This study indicates that patients with trigeminal neuralgia have a low vitamin B12 syndrome, as 23% of patients with trigeminal neuralgia, compared to only 12% of patients with other causes of facial pain had serum vitamin B12 levels less than 200 pg/ml. These results are markedly abnormal when compared to a cross-sectional, populationbased study of 1048 aged subjects in which low serum total vitamin B12 (<205 pg/ml) was observed in only 6.1% population controls [8].
There is no known toxicity from taking additional vitamin B12. Methylcobalamin may even be protective against neurotoxicity by enhancing brain cell methylation, as it has been shown that methylcobalamin protected against glutamate-aspartate and nitroprusside-induced neurotoxicity in rat cortical neurons [5].
One problem encountered was the different measurement units from different laboratories. Most used picomol (pmo/mL), while others used picogram (pg/mL) and microgram (μg/mL). Reports in Australian are in pmol/L while literature worldwide uses pg/ml. Conversion was made for the purpose of comparisons [15].
Molecular weight of B12 = 1355.38 daltons.
To convert pmol/L to pg/ml-no. pmol x 0.7378 = pg/ml
To convert pg/ml to pmol/L-no. pg/ml x 1.35 = pmol/L
It is possible that low vitamin B12 levels fail to sustain the demand of repair to the myelin from a nerve that is continuously being traumatised. This may be one of the explanations why trigeminal neuralgia pain is intermittent. When vitamin B12 levels are reasonable, myelin sheaths repair quickly, but when vitamin B12 levels are low, the repair rate is slower, as one Schwann cell can only myelinate 0.2-1.8 mm of cytoplasmic membrane along the length of one axon [16].
Causes of Low Vitamin B12
Malabsorption [17]
a. low hydrochloric acid in the stomach Low vitamin B12 or B12 deficiency most often results from food – cobalamin malabsorption due to gastric dysfunction and may be exacerbated by the use of acid- lowering agents such as H2 blockers, antacids and proton pump inhibitors. Absorption of vitamin B12 depends on the stomach to produce high concentration of hydrochloric acid and enough intrinsic factor.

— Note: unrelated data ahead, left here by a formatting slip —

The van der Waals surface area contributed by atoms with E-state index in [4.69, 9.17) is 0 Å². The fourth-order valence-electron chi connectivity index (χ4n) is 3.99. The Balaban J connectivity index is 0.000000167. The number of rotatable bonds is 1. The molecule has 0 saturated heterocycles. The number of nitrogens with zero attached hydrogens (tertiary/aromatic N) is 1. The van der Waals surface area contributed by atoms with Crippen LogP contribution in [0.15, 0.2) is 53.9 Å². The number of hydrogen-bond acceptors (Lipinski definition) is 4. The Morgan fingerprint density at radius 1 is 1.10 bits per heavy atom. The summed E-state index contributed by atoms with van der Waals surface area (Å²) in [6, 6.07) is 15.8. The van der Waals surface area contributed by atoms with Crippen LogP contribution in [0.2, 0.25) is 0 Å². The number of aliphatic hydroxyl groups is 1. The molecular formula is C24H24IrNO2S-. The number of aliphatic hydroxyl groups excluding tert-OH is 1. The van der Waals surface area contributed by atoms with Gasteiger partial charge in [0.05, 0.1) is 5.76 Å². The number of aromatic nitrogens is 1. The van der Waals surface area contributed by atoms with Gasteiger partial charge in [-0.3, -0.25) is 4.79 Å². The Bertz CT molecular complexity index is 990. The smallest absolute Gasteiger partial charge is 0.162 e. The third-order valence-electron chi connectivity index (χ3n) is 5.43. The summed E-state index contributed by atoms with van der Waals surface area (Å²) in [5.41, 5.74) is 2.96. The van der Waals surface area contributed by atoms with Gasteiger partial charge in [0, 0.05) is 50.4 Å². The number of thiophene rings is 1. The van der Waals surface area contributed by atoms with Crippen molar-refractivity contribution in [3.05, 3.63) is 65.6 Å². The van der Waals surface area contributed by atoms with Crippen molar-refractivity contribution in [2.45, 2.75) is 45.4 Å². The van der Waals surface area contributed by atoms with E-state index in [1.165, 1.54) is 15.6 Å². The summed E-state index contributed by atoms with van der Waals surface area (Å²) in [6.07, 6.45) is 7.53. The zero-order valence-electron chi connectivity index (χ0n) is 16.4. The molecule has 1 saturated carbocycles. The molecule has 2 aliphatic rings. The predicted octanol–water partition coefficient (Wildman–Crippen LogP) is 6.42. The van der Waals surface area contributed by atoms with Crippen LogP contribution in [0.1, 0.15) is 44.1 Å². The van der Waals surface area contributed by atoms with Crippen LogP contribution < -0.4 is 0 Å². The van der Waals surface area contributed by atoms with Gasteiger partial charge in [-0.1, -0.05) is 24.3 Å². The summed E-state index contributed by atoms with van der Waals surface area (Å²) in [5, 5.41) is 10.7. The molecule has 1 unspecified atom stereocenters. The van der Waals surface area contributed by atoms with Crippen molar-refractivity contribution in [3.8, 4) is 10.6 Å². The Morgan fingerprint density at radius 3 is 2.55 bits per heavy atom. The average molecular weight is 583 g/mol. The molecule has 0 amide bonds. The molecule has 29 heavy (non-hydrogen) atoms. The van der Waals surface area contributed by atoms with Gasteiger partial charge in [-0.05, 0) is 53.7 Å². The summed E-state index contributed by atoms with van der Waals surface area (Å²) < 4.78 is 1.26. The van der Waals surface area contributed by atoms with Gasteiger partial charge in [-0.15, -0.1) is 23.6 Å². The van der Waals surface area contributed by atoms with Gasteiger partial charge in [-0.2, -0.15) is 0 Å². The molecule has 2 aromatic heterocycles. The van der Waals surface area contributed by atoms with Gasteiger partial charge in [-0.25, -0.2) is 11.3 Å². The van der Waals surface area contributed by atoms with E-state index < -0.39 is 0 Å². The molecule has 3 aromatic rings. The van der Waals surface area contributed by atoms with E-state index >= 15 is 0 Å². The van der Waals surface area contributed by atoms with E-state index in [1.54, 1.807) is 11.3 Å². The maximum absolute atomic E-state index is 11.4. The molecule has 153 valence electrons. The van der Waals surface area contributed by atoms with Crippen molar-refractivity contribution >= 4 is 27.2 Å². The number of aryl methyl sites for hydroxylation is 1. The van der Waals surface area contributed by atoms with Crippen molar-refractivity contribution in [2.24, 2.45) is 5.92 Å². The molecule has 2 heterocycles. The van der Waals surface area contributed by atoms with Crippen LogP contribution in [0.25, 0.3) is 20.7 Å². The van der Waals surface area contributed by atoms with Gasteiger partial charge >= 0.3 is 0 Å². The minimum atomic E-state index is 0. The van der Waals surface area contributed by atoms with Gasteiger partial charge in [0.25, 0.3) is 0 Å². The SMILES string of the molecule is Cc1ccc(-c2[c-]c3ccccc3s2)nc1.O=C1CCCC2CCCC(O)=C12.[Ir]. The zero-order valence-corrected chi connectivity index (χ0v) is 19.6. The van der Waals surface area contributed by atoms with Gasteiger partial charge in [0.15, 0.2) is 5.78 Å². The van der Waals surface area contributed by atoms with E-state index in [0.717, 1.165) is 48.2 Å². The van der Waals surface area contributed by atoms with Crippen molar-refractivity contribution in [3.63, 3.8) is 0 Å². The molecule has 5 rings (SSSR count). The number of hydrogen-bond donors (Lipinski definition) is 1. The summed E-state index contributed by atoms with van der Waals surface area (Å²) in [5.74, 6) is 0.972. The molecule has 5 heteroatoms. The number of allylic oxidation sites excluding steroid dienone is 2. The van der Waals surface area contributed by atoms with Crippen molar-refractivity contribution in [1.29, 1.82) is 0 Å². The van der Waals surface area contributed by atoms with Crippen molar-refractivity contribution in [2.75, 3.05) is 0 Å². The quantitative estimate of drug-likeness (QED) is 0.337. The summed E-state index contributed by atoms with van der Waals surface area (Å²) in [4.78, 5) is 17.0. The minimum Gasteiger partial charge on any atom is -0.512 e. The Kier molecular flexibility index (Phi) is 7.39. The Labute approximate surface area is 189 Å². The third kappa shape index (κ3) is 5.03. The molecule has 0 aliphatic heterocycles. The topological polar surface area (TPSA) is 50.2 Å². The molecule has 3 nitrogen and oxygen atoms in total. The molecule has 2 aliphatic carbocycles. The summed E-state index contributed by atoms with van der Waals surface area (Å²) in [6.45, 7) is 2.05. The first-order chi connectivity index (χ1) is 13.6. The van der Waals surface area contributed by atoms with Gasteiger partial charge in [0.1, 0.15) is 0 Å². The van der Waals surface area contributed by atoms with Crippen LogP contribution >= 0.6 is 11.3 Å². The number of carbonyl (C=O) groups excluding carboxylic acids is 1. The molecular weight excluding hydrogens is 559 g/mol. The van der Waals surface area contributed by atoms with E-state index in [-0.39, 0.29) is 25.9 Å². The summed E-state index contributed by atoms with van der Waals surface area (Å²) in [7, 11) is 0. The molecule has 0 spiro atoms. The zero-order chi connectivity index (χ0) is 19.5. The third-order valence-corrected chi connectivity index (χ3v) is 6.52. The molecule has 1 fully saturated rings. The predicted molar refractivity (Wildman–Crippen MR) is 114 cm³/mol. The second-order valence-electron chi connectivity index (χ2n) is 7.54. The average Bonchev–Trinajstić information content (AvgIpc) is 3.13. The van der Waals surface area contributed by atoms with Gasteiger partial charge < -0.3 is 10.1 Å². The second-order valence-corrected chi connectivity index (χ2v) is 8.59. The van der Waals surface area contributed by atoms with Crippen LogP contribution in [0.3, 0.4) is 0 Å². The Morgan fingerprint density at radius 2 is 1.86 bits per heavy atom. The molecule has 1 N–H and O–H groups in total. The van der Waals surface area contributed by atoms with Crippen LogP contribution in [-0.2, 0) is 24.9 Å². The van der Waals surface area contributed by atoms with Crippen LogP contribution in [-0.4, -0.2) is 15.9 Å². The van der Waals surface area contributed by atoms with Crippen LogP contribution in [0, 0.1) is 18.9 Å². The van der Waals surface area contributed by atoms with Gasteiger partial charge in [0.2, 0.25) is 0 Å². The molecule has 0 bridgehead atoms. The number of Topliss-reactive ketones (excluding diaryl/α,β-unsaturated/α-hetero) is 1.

Naturally found vitamin B12 is dissociated from proteins in the stomach via the action of acid and the enzyme pepsin. The forms of vitamin B12 released by this process are methylcobalamin and adenosylcobalamin. All forms of vitamin B12 bind to proteins called haptocorrins or R proteins, which are secreted by the salivary glands and the gastric mucosa. This binding occurs in the stomach. Pancreatic proteases partially degrade the B12-haptocorrin complexes in the small intestine where the vitamin B12 that is released then binds to intrinsic factor (IF). Intrinsic factor is a glycoprotein which is secreted by gastric parietal cells. The B12-intrinsic factor complex is absorbed from the terminal ileum into the ileal enterocytes via a process that first requires the complex to bind to a receptor called cubilin. Within the enterocytes, vitamin B12 is released from the B12-IF complex and then binds to another protein called transcobalamin II which delivers it to the portal circulation. The portal circulation transports vitamin B12 to the liver which takes up about 50% of the vitamin; the remainder are transported to the other tissues of the body via the systemic circulation.